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Russia

Russia Says Siberian Meteor Field Contains "Trillions Of Carats" Of Diamonds

ITAR-TASS (Russia), CHRISTIAN SCIENCE MONITOR

Worldcrunch

MOSCOW – The Kremlin has authorized scientists to finally reveal what they say are “trillions of carats” of diamonds located in a field in eastern Siberia that could forever change the market of the precious gem.

The Russians have know since the 1970s of this 35-million-year-old and 62-mile wide meteor site known as Poigai, but have kept it a secret in an effort to control the market fed by their other mines and production of artificial diamonds.


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A Siberian diamond mine (Stepanova)

Different than the diamonds that typically make it onto engagement rings, these come from the high-speed impact of an asteroid with graphite deposit, making them “twice as hard” and well-suited for industry, according to ITAR-TASS.

This specific feature of the stones “expands significantly the scope of their industrial use and makes them more valuable for industrial purposes,” Nikolai Pokhilenko, director of Novosibirsk Institute of Geology and Mineralogy Director, explained last week to ITAR-TASS.

With production innovation, the resource will become more and more important in advanced scientific fields, notes the Christian Science Monitor.

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Society

Parenthood And The Pressure Of Always Having To Be Doing Better

As a father myself, I'm now better able to understand the pressures my own dad faced. It's helped me face my own internal demands to constantly be more productive and do better.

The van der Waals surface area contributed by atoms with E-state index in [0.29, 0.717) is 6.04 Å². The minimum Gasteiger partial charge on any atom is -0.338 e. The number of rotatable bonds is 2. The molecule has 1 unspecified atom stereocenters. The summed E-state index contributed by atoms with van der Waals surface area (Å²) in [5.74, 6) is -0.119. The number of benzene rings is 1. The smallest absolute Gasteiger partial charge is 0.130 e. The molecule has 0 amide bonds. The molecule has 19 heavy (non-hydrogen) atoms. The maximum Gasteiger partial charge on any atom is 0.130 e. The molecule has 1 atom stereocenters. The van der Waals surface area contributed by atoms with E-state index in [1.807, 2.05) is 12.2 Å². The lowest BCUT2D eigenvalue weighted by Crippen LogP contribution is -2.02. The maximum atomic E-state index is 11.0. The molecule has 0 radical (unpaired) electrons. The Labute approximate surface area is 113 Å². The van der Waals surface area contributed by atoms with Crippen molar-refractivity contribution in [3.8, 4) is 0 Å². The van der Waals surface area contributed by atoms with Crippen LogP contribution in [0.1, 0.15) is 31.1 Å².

Photo of a father with a son on his shoulders

Father and son in the streets of Madrid, Spain

Ignacio Pereyra*

-Essay-

When I was a child — I must have been around eight or so — whenever we headed with my mom and grandma to my aunt's country house in Don Torcuato, outside of Buenos Aires, there was the joy of summer plans. Spending the day outdoors, playing soccer in the field, being in the swimming pool and eating delicious food.

But when I focus on the moment, something like a painful thorn appears in the background: from the back window of the car I see my dad standing on the sidewalk waving us goodbye. Sometimes he would stay at home. “I have to work” was the line he used.

Maybe one of my older siblings would also stay behind with him, but I'm sure there were no children left around because we were all enthusiastic about going to my aunt’s. For a long time in his life, for my old man, those summer days must have been the closest he came to being alone, in silence (which he liked so much) and in calm, considering that he was the father of seven. But I can only see this and say it out loud today.

Over the years, the scene repeated itself: the destination changed — it could be a birthday or a family reunion. The thorn was no longer invisible but began to be uncomfortable as, being older, my interpretation of the events changed. When words were absent, I started to guess what might be happening — and we know how random guessing can be.

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